Brian Lee Hitchens adopted Facebook to try to convince anyone with questions that COVID-19 is real and powerful.
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PALM BEACH GARDENS – Brian Lee Hitchens was a coronavirus skeptic until illness led him to hospital in Palm Beach Gardens Medical Center.
Now the resident of Jupiter Farms wants people to know that the virus is dangerous and real. He went to Facebook to share his experience.
He told the Palm Beach Post on Monday that he did not understand how the coronavirus deniers who, in recent weeks, protested the shelter measures on the spot, still believe that the virus – which keeps him hospitalized since the April 19 – is a hoax.
“I tell these protesters, how did I go to the emergency room and how positive am I? How can I make it up? Said Hitchens, who admitted that his Facebook posts had received “ruthless” comments.
“I haven’t tested myself. It’s not something invented. “
Hitchens, a carpool driver who works for Lyft and Uber, is still in hospital, recovering slowly but feeling better after rounds of medication that included a plasma transfusion to fight the virus.
His wife, whose name he refused to give, also remains there in critical condition. It is connected to a fan.
He admits that at first he thought the virus was not something to worry about. He said he had heard so many different things that it was not clear “what was real and what was not”.
“I honor what our government says to do during this epidemic, but I don’t fear this virus because I know my God is bigger than this virus ever will be,” Hitchens posted on Facebook April 2.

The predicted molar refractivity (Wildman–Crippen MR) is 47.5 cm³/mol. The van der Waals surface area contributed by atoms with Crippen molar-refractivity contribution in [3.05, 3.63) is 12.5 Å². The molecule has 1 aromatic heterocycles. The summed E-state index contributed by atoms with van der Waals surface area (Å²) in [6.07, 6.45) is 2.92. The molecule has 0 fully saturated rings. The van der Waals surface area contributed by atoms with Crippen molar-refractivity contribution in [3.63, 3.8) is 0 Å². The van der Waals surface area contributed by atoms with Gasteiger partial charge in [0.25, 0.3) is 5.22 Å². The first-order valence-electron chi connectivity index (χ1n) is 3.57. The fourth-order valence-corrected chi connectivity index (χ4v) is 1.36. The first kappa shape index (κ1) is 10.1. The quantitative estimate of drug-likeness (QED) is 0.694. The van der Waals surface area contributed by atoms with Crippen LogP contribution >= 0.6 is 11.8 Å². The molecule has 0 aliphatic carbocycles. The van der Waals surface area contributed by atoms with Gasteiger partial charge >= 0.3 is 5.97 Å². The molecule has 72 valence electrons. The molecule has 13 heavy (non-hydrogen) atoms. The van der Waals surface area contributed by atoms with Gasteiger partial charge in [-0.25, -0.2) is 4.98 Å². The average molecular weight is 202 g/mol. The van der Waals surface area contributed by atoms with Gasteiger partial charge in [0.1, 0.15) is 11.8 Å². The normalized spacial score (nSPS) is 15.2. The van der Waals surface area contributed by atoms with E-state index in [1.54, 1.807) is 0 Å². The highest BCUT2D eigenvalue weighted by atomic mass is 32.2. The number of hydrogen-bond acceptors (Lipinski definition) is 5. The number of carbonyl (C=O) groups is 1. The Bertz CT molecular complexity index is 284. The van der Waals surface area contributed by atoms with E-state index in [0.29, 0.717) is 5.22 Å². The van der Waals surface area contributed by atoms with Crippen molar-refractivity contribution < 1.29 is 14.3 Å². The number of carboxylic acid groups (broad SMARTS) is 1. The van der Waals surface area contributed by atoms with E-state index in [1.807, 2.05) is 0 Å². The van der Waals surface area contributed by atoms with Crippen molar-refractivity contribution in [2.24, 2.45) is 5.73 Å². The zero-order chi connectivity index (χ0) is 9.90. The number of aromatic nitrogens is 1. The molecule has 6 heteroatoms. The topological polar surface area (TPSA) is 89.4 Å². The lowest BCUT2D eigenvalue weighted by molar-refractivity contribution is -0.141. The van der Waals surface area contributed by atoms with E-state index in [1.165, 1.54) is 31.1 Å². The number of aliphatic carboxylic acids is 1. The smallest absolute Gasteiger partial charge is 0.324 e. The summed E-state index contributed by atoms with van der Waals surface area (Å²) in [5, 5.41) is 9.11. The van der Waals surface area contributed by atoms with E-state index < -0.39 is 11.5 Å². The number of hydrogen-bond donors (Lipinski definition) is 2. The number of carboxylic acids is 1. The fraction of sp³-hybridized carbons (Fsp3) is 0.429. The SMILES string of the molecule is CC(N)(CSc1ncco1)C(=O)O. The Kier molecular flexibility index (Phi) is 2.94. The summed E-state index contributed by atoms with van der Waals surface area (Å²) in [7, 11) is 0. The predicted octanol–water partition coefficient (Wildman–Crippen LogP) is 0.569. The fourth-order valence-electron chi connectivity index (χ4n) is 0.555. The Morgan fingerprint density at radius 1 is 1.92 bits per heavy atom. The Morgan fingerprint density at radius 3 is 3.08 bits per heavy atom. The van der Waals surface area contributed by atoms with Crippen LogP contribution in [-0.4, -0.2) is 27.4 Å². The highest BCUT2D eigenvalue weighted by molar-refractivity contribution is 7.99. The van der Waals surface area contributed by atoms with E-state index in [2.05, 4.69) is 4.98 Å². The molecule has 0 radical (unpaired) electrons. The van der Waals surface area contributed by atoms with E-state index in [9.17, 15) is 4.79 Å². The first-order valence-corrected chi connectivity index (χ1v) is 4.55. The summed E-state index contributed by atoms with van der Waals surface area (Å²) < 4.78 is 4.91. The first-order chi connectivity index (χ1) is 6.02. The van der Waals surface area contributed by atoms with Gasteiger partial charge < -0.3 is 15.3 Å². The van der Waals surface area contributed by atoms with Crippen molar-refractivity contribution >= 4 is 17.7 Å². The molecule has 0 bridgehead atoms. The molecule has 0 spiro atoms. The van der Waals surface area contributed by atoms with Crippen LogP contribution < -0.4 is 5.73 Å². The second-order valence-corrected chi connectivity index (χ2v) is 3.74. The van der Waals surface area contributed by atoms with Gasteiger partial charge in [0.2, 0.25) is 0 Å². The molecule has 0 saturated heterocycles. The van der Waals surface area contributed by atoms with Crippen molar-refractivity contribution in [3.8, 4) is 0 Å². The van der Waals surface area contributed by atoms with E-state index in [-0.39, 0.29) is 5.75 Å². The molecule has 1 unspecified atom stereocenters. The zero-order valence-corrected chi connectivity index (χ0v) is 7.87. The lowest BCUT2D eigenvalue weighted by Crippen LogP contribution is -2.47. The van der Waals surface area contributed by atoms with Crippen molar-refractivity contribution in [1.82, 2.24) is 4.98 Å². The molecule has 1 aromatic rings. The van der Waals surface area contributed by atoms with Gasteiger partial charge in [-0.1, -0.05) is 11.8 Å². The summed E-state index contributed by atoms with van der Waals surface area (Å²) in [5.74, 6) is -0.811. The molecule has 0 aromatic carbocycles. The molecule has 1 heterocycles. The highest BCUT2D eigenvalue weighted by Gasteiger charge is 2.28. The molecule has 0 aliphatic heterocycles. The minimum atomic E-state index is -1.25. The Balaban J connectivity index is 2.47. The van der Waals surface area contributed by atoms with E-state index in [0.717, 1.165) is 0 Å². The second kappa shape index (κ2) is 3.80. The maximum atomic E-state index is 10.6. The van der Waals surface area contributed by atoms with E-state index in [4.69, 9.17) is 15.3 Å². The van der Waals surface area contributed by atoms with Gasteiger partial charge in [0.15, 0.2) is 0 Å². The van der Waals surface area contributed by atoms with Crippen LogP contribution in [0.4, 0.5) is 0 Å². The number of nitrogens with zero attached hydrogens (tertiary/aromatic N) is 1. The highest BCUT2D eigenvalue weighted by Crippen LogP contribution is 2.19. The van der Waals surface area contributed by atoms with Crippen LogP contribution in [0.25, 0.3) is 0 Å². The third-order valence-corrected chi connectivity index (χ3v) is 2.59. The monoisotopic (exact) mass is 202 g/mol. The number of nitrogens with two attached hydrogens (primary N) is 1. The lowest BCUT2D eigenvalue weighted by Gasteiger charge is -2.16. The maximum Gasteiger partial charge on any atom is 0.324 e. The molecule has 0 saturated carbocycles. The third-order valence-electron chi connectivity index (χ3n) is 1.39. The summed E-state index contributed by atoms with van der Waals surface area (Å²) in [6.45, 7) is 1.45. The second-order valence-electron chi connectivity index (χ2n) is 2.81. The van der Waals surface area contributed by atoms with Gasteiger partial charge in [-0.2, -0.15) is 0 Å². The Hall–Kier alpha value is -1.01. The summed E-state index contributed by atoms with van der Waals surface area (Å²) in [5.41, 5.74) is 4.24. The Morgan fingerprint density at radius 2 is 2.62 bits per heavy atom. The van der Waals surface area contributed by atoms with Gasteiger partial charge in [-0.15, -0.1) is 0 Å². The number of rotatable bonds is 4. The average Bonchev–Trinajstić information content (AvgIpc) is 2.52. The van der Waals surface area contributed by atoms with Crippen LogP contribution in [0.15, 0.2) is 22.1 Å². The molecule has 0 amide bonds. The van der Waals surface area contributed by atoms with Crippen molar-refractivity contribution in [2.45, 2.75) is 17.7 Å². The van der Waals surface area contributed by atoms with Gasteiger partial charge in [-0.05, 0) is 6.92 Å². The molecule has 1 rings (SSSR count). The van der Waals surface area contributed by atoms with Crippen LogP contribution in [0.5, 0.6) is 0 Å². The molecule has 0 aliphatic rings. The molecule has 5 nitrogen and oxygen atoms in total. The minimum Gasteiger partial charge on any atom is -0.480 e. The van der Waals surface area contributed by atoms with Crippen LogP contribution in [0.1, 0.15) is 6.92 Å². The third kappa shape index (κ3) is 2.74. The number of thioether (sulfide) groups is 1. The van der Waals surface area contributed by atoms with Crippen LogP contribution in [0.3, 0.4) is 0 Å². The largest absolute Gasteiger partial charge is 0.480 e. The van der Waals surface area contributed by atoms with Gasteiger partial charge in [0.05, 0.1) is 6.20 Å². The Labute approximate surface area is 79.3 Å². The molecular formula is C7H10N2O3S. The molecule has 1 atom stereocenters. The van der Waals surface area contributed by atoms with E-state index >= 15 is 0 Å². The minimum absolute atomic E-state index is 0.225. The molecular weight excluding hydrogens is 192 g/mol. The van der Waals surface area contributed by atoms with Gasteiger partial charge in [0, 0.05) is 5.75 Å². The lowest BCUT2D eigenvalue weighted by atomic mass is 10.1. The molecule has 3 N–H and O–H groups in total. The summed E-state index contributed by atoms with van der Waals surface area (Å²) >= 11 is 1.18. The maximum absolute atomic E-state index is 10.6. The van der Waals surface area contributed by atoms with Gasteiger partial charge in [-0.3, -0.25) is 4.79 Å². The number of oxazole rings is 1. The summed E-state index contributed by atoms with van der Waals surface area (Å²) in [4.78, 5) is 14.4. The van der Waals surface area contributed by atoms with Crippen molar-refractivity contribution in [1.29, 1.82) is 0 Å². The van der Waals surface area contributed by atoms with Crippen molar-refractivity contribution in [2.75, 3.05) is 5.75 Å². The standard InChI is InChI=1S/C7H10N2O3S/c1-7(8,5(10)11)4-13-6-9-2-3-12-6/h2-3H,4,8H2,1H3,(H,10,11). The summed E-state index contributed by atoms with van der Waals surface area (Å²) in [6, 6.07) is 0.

He said he was determined to continue living his life “and because I am a man of faith, I prayed every day.”
About a week later, and a few days before they got sick, he told his wife that they might have to start wearing masks when they got out. Uber and Lyft have started to demand that all workers wipe their cars several times a day, in addition to wearing masks.
But by the time Hitchens did it, it was already too late.
” I did my best. I’m sorry about my thoughts before I wear a mask and I know I should have done it, “he said,” but for some people it doesn’t matter. “
When he and his wife started to have symptoms, Hitchens believed it was nothing more than a cold or the flu, but it soon became apparent that they were dealing with something more serious.
“I started to feel short of breath, like I was running a 10-mile marathon or something,” he said. “My energy was zapped. I was so tired and lethargic. He said his wife had similar symptoms but had trouble keeping food.
On April 18, he posted on Facebook: “I have been sick at home for more than a week. My wife and I are sick at home. I have no energy and all I want is to sleep. “
Hitchens said he had only been able to see his wife twice in the four weeks they were hospitalized.
“I saw her when they transported me to intensive care on the third floor where COVID non-critical patients are treated,” he said. “They let me stop for a few minutes near his room. I couldn’t go in, but I was able to say hello.
“Even if she didn’t answer, the nurse said she could see her eyes move, so I think she recognized my voice. “
Improving the condition of the hitchens was not enough to get him out. A second negative test, determining when a patient can go home, came back on Sunday. He said on Monday that he did not know when he would leave the medical center.
Hitchens praised the doctors and nurses caring for him, his wife, and other COVID-19 patients. He said that medical personnel told him that his wife’s body was stronger but that his lungs were still not working properly and that it was difficult for him to breathe on his own.
“When I first came to the hospital, a lot came to mind,” said Hitchens on Monday.
“I know without a doubt that God forgives even if humanity does not. I want to encourage people to comply because it is a scourge and we have to be careful. »»